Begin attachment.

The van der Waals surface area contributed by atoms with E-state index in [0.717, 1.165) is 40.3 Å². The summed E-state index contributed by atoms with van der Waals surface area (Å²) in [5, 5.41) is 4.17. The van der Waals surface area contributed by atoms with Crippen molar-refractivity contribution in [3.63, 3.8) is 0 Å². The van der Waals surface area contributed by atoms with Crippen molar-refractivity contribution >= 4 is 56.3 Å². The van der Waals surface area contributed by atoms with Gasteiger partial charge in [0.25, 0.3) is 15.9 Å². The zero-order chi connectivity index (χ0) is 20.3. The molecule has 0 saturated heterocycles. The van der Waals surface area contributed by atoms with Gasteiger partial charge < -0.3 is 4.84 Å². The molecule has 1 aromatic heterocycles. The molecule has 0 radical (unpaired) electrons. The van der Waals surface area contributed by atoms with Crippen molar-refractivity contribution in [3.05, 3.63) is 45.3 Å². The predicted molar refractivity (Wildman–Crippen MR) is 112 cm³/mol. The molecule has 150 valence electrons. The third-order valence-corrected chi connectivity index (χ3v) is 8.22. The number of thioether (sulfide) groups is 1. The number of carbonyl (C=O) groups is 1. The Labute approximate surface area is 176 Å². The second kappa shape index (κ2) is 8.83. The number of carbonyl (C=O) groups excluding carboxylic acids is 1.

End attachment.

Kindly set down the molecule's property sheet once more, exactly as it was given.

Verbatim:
The van der Waals surface area contributed by atoms with E-state index in [0.717, 1.165) is 40.3 Å². The summed E-state index contributed by atoms with van der Waals surface area (Å²) in [5, 5.41) is 4.17. The van der Waals surface area contributed by atoms with Crippen molar-refractivity contribution in [3.63, 3.8) is 0 Å². The van der Waals surface area contributed by atoms with Crippen molar-refractivity contribution >= 4 is 56.3 Å². The van der Waals surface area contributed by atoms with Gasteiger partial charge in [0.25, 0.3) is 15.9 Å². The zero-order chi connectivity index (χ0) is 20.3. The molecule has 0 saturated heterocycles. The van der Waals surface area contributed by atoms with Gasteiger partial charge < -0.3 is 4.84 Å². The molecule has 1 aromatic heterocycles. The molecule has 0 radical (unpaired) electrons. The van der Waals surface area contributed by atoms with Crippen molar-refractivity contribution in [3.05, 3.63) is 45.3 Å². The predicted molar refractivity (Wildman–Crippen MR) is 112 cm³/mol. The molecule has 150 valence electrons. The third-order valence-corrected chi connectivity index (χ3v) is 8.22. The number of thioether (sulfide) groups is 1. The number of carbonyl (C=O) groups is 1. The Labute approximate surface area is 176 Å². The second kappa shape index (κ2) is 8.83. The number of carbonyl (C=O) groups excluding carboxylic acids is 1.